Newspaper article The Christian Science Monitor

With More Sanctions, Burmese Chafe under Further Isolation

Newspaper article The Christian Science Monitor

With More Sanctions, Burmese Chafe under Further Isolation

Article excerpt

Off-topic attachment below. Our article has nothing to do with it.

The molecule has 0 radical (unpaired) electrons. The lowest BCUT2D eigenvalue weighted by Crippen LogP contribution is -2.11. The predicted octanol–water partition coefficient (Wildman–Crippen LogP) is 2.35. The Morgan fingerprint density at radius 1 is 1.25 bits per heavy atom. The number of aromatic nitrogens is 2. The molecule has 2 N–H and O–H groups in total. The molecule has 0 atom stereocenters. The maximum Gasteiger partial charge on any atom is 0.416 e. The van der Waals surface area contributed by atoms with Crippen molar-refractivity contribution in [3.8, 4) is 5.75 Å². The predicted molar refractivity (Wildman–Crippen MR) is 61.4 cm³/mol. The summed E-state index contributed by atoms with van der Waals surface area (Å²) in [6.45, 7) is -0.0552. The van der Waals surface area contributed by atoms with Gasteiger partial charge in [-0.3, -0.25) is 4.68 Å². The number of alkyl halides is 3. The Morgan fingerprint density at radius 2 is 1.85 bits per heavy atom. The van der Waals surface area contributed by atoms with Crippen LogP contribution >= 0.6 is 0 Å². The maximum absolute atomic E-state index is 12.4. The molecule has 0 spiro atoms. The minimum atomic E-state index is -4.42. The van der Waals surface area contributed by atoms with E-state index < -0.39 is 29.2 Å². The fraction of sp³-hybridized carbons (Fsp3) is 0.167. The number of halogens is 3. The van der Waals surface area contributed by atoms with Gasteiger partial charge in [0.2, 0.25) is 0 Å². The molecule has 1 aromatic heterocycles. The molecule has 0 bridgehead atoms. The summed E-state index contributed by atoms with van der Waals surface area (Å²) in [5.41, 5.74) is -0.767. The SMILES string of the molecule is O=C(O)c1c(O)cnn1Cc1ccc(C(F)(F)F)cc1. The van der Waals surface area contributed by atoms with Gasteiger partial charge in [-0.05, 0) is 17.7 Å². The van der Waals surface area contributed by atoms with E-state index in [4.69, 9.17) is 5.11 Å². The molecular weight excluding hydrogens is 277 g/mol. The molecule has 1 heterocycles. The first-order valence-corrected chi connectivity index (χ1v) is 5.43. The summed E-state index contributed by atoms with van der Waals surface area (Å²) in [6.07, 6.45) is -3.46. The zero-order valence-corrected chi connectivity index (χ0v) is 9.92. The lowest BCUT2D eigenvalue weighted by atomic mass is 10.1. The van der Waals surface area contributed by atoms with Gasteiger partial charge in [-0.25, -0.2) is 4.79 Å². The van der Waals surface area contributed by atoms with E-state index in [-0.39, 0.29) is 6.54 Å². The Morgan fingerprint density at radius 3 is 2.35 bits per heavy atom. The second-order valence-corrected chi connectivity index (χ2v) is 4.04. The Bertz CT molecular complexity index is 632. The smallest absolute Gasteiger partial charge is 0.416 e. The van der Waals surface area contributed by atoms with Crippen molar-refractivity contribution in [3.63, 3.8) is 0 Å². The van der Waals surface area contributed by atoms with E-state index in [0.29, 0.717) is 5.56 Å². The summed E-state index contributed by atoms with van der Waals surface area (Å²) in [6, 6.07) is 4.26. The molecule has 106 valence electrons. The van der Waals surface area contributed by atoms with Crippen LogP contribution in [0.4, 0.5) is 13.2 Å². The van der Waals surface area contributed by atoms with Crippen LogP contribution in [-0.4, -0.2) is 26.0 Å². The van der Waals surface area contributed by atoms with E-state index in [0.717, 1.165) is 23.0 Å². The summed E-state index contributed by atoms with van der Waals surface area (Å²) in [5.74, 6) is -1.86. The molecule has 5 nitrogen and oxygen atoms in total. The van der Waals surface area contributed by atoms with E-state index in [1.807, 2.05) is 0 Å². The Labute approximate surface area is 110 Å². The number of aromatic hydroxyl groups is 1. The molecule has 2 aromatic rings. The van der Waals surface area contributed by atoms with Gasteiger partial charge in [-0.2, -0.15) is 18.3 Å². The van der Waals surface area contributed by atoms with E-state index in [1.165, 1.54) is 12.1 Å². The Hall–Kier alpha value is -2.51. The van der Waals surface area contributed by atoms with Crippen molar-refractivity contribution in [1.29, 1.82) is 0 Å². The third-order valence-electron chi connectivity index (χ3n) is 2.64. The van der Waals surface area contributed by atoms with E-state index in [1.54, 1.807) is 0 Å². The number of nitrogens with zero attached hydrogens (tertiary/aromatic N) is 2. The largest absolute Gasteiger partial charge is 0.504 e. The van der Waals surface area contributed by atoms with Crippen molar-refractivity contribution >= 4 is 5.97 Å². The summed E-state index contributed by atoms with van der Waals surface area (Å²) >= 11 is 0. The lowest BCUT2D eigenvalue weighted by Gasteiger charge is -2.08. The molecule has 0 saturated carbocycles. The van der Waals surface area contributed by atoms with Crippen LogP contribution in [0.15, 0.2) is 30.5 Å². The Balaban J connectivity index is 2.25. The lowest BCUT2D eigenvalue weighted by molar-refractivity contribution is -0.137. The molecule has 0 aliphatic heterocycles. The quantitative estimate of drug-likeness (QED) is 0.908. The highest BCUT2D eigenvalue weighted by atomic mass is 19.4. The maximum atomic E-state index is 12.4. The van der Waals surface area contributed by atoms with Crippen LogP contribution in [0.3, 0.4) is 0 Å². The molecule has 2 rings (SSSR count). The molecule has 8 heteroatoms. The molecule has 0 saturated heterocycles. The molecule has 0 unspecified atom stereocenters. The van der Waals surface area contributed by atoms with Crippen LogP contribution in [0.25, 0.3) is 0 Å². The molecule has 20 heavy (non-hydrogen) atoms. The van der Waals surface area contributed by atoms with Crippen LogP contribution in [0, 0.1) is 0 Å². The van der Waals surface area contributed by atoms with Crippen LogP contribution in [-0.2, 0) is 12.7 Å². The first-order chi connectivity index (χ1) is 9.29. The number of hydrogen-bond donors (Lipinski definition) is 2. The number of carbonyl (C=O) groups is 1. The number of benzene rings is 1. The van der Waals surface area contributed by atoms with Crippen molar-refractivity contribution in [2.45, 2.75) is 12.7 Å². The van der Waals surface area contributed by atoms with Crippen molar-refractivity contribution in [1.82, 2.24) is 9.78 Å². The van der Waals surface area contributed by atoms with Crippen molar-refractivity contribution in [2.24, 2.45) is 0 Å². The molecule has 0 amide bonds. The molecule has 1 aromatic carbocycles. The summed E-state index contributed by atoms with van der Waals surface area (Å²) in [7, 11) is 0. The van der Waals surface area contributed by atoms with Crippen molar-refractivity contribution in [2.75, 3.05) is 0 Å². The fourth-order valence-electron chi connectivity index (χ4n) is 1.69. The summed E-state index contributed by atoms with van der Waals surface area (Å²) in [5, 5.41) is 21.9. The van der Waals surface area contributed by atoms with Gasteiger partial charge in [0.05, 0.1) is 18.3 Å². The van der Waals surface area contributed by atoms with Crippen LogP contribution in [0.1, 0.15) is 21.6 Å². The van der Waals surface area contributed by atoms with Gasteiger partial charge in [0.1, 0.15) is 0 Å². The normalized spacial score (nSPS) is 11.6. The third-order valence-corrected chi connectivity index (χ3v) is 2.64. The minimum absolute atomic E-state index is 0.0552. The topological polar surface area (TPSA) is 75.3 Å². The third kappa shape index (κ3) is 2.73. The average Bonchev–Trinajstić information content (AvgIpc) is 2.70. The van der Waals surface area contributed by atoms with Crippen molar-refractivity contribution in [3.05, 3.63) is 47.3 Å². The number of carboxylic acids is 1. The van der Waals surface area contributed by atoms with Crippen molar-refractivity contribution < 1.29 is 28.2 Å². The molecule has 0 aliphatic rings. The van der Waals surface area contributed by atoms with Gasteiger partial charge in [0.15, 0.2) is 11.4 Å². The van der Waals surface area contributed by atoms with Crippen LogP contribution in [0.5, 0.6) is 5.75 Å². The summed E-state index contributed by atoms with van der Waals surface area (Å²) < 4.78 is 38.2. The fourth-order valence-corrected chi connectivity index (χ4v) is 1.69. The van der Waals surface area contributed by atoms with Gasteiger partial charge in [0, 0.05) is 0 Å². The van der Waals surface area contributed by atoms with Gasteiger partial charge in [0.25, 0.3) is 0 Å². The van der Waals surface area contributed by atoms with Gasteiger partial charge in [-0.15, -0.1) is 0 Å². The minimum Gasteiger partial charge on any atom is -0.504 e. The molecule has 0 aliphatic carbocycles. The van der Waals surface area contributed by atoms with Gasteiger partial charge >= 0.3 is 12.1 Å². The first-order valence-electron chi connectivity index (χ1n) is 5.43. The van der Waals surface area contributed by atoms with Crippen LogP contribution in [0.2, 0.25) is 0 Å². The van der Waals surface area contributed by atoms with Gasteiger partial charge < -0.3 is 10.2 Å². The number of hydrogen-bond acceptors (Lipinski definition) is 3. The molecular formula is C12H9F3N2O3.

During the rainy season, Buddhist monks in this coastal town near the Thai border normally retreat into their cave and forest monasteries to meditate and chant prayers from theological texts. It's a world away from the material struggles of ordinary life, and a timeworn ritual. This year, however, the more proximate worry for these monks is the widespread economic hardship that underpinned the recent protests and appears to be worsening. After all, these aren't normal times in Burma (Myanmar), where military rulers put down a nationwide protest movement last month, outraging policymakers worldwide and sparking calls for punitive measures against the regime. This global call for action has created a dilemma for governments seeking to rebuke Burma's military junta: How to punish the ruling generals without inflicting further misery on Burma's blighted population? Even without sanctions, many Burmese already feel economically isolated because the government crackdown is scaring away valuable traders and visitors from neighboring Asian countries and raising the cost of living. "We need to know what's really happening in our country," says one bespectacled, elderly monk who gathered here with a group of clerics to watch foreign news broadcasts and call friends inside and outside Burma. Kawthaung is a relatively open trading town with close links to neighboring Thailand. "The government is trying to close the mind of the people ... but now we need to open our minds." The isolation is having a measurable impact on the economy. Burma's currency, the kyat, plummeted to a black-market rate of 900 to the US dollar last year from 200 in 1997 and is now 1,500. Kawthaung does much of its trade with Thailand, a 30-minute boat ride away, and the weak currency is a bind. "We don't know where it's going to stop," says a local shop owner who buys rice and other foodstuffs from Thailand. "The lower it goes, the more we have to pay for goods. It's becoming difficult to do things like eat or buy fuel." As one of the junta's more vociferous critics, the US already maintains a ban on imports from Burma and prohibits Americans from doing business with its military leadership. The European Union plans to extend its range of sanctions and may opt to stop imports of Burmese items such as timber and gemstones. But such a ban would carry a human cost in such a threadbare economy, says Lars Backstrom, Finland's ambassador to Burma and neighboring Thailand. "The generals aren't suffering, whatever our sanctions are. Should the little man be told to pay the price? I don't think so." A sharp increase in diesel and cooking oil in August brought people into the streets of the commercial capital of Rangoon. These initial protests over fuel costs and transport fares later swelled into huge monk-led marches that were the biggest outpouring of antigovernment sentiment in Burma since 1988. …

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